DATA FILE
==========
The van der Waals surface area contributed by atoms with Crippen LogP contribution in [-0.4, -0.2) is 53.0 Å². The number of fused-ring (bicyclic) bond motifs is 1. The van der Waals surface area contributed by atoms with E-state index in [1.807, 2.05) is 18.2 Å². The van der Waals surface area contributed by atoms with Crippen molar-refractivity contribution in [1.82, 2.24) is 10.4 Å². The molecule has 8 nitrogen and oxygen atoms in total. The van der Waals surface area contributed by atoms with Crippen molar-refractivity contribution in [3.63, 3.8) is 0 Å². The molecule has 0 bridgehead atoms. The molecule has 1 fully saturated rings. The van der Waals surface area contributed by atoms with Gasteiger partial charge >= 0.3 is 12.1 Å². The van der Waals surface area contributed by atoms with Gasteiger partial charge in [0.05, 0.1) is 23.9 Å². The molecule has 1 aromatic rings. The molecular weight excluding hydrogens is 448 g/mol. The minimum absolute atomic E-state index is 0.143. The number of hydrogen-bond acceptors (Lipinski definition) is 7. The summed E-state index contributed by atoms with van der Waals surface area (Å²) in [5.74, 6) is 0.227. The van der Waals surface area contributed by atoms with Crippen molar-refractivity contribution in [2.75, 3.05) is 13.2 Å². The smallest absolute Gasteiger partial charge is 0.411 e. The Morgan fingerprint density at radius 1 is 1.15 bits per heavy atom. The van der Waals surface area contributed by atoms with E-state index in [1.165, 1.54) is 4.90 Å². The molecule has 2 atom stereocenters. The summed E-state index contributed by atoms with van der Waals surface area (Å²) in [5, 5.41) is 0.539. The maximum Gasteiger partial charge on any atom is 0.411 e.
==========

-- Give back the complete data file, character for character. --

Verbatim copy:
The van der Waals surface area contributed by atoms with Crippen LogP contribution in [-0.4, -0.2) is 53.0 Å². The number of fused-ring (bicyclic) bond motifs is 1. The van der Waals surface area contributed by atoms with E-state index in [1.807, 2.05) is 18.2 Å². The van der Waals surface area contributed by atoms with Crippen molar-refractivity contribution in [1.82, 2.24) is 10.4 Å². The molecule has 8 nitrogen and oxygen atoms in total. The van der Waals surface area contributed by atoms with Crippen molar-refractivity contribution in [3.63, 3.8) is 0 Å². The molecule has 0 bridgehead atoms. The molecule has 1 fully saturated rings. The van der Waals surface area contributed by atoms with Gasteiger partial charge >= 0.3 is 12.1 Å². The van der Waals surface area contributed by atoms with Gasteiger partial charge in [0.05, 0.1) is 23.9 Å². The molecule has 1 aromatic rings. The molecular weight excluding hydrogens is 448 g/mol. The minimum absolute atomic E-state index is 0.143. The number of hydrogen-bond acceptors (Lipinski definition) is 7. The summed E-state index contributed by atoms with van der Waals surface area (Å²) in [5.74, 6) is 0.227. The van der Waals surface area contributed by atoms with Crippen molar-refractivity contribution in [2.75, 3.05) is 13.2 Å². The smallest absolute Gasteiger partial charge is 0.411 e. The Morgan fingerprint density at radius 1 is 1.15 bits per heavy atom. The van der Waals surface area contributed by atoms with E-state index in [1.165, 1.54) is 4.90 Å². The molecule has 2 atom stereocenters. The summed E-state index contributed by atoms with van der Waals surface area (Å²) in [5, 5.41) is 0.539. The maximum Gasteiger partial charge on any atom is 0.411 e.